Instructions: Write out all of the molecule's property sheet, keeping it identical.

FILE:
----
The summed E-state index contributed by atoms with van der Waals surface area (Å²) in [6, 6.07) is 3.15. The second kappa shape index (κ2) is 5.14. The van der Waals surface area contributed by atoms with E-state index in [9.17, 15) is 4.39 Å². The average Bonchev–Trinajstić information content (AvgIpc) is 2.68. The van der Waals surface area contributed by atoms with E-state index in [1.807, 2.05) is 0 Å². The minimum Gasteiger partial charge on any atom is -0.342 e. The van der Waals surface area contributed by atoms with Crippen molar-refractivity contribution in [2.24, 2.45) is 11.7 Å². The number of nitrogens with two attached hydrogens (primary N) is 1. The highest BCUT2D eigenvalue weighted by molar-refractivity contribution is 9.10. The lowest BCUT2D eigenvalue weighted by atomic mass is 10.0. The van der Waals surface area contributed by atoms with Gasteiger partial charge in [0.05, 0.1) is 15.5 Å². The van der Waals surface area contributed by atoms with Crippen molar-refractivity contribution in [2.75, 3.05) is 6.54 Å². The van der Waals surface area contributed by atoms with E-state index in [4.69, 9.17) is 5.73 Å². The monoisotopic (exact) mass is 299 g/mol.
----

The summed E-state index contributed by atoms with van der Waals surface area (Å²) in [6, 6.07) is 3.15. The second kappa shape index (κ2) is 5.14. The van der Waals surface area contributed by atoms with E-state index in [9.17, 15) is 4.39 Å². The average Bonchev–Trinajstić information content (AvgIpc) is 2.68. The van der Waals surface area contributed by atoms with E-state index in [1.807, 2.05) is 0 Å². The minimum Gasteiger partial charge on any atom is -0.342 e. The van der Waals surface area contributed by atoms with Crippen molar-refractivity contribution in [2.24, 2.45) is 11.7 Å². The number of nitrogens with two attached hydrogens (primary N) is 1. The highest BCUT2D eigenvalue weighted by molar-refractivity contribution is 9.10. The lowest BCUT2D eigenvalue weighted by atomic mass is 10.0. The van der Waals surface area contributed by atoms with Gasteiger partial charge in [0.05, 0.1) is 15.5 Å². The van der Waals surface area contributed by atoms with Crippen molar-refractivity contribution in [2.75, 3.05) is 6.54 Å². The van der Waals surface area contributed by atoms with E-state index in [4.69, 9.17) is 5.73 Å². The monoisotopic (exact) mass is 299 g/mol.